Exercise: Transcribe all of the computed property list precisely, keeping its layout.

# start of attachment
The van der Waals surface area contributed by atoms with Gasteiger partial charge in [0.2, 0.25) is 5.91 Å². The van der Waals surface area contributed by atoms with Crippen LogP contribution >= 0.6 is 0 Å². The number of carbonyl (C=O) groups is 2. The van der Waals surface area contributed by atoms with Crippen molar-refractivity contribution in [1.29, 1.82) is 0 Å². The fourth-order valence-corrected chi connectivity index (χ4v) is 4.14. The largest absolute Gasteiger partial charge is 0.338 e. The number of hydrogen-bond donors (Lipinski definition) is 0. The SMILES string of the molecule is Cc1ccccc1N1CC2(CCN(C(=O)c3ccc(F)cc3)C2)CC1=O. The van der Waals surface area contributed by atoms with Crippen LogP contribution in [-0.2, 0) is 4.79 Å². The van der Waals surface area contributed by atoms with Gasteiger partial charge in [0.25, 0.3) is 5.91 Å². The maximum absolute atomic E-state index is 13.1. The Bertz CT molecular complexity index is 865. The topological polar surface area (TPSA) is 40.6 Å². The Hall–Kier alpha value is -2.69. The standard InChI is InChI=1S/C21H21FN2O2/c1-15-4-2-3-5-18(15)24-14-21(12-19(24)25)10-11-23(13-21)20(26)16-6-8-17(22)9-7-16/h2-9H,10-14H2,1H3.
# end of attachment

The van der Waals surface area contributed by atoms with Gasteiger partial charge in [0.2, 0.25) is 5.91 Å². The van der Waals surface area contributed by atoms with Crippen LogP contribution >= 0.6 is 0 Å². The number of carbonyl (C=O) groups is 2. The van der Waals surface area contributed by atoms with Crippen molar-refractivity contribution in [1.29, 1.82) is 0 Å². The fourth-order valence-corrected chi connectivity index (χ4v) is 4.14. The largest absolute Gasteiger partial charge is 0.338 e. The number of hydrogen-bond donors (Lipinski definition) is 0. The SMILES string of the molecule is Cc1ccccc1N1CC2(CCN(C(=O)c3ccc(F)cc3)C2)CC1=O. The van der Waals surface area contributed by atoms with Crippen LogP contribution in [-0.2, 0) is 4.79 Å². The van der Waals surface area contributed by atoms with Gasteiger partial charge in [0.25, 0.3) is 5.91 Å². The maximum absolute atomic E-state index is 13.1. The Bertz CT molecular complexity index is 865. The topological polar surface area (TPSA) is 40.6 Å². The Hall–Kier alpha value is -2.69. The standard InChI is InChI=1S/C21H21FN2O2/c1-15-4-2-3-5-18(15)24-14-21(12-19(24)25)10-11-23(13-21)20(26)16-6-8-17(22)9-7-16/h2-9H,10-14H2,1H3.